In a wide-ranging discussion following the presentation, the following issues were covered:
The scenarios presented by Jacobs were seen as realistic, and it was agreed that the technology had the potential to be transformative – we just have to be careful about how it transforms our communities. It was noted that there is a lot of work still to do on the technology – removing the human involvement completely from the car is hard, and other issues such as changes in weather and light can present problems.
More generally, although we do not know what autonomous vehicles will look like or when they will become fully adopted, decisions now will make a difference and local and central government have to be involved at the start. There were seen to be both positive and negative futures, so it is important to become involved early.
Opportunities for Scotland
There was agreement that we have a lot to offer in Scotland: we have diverse geography and socioeconomic landscape, with both urban and rural roads and challenging conditions that will provide a useful testing ground that can only ultimately make vehicles better and better.
We also have great engineering in Scotland via our higher education sector, companies and government support, along with opportunities in our space and marine sectors too. There would be a benefit in finding our niche, and for all our work we need a co-ordinated approach involving government, industry and academia.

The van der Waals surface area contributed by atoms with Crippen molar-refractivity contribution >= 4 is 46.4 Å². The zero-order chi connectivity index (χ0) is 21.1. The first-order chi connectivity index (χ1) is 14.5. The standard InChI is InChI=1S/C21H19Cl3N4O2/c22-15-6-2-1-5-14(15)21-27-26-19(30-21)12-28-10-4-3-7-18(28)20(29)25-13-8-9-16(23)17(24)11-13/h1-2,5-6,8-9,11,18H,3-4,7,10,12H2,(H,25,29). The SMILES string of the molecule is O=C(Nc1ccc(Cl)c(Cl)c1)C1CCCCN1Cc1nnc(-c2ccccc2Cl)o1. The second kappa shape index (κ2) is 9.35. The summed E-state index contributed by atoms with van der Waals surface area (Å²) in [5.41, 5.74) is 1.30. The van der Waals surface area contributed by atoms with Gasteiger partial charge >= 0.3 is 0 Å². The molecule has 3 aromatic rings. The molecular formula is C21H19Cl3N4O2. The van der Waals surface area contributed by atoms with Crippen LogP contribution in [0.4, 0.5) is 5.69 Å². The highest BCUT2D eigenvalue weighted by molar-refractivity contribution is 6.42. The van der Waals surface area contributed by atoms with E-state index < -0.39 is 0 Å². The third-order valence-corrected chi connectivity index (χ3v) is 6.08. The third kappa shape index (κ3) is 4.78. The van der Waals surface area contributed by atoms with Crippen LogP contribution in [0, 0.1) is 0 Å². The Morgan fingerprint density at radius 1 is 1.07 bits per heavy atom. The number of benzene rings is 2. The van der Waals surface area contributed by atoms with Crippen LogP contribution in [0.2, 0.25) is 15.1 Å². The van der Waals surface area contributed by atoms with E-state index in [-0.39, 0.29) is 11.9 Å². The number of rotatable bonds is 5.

It was noted that, for AVs to work, well-maintained roads are needed, meaning extra demands on public services and infrastructure. Lots of tech development requires to be done in both urban and rural areas, and much of it will be unique to the circumstances: experience in one place does not translate to the experience elsewhere.
Opportunities for Glasgow
There were seen to be both challenges and opportunities for Glasgow. The Glasgow Connectivity Commission is a good starting point, but we have to make sure that we track the right information – it was unclear whether Glasgow had the right data to make decisions.
Equally, it was important to consider the whole city and not just the city centre. There has been a policy of decentralisation and there may be an opportunity to repopulate the city centre, providing a different balance for the city. Indeed, although access to cars is important for many, everybody is ultimately a pedestrian so can we take the opportunity to redesign the city and make pedestrians the most important?
In economic development, Glasgow was seen to be doing well and there was a desire to make the link in Glasgow’s economic development strategy to the opportunities in autonomous vehicles, including by supporting high growth tech companies. Other companies in the city, such as eSure, Allied Vehicles and Arnold Clark, along with the shipping industry and university sector, should also be involved.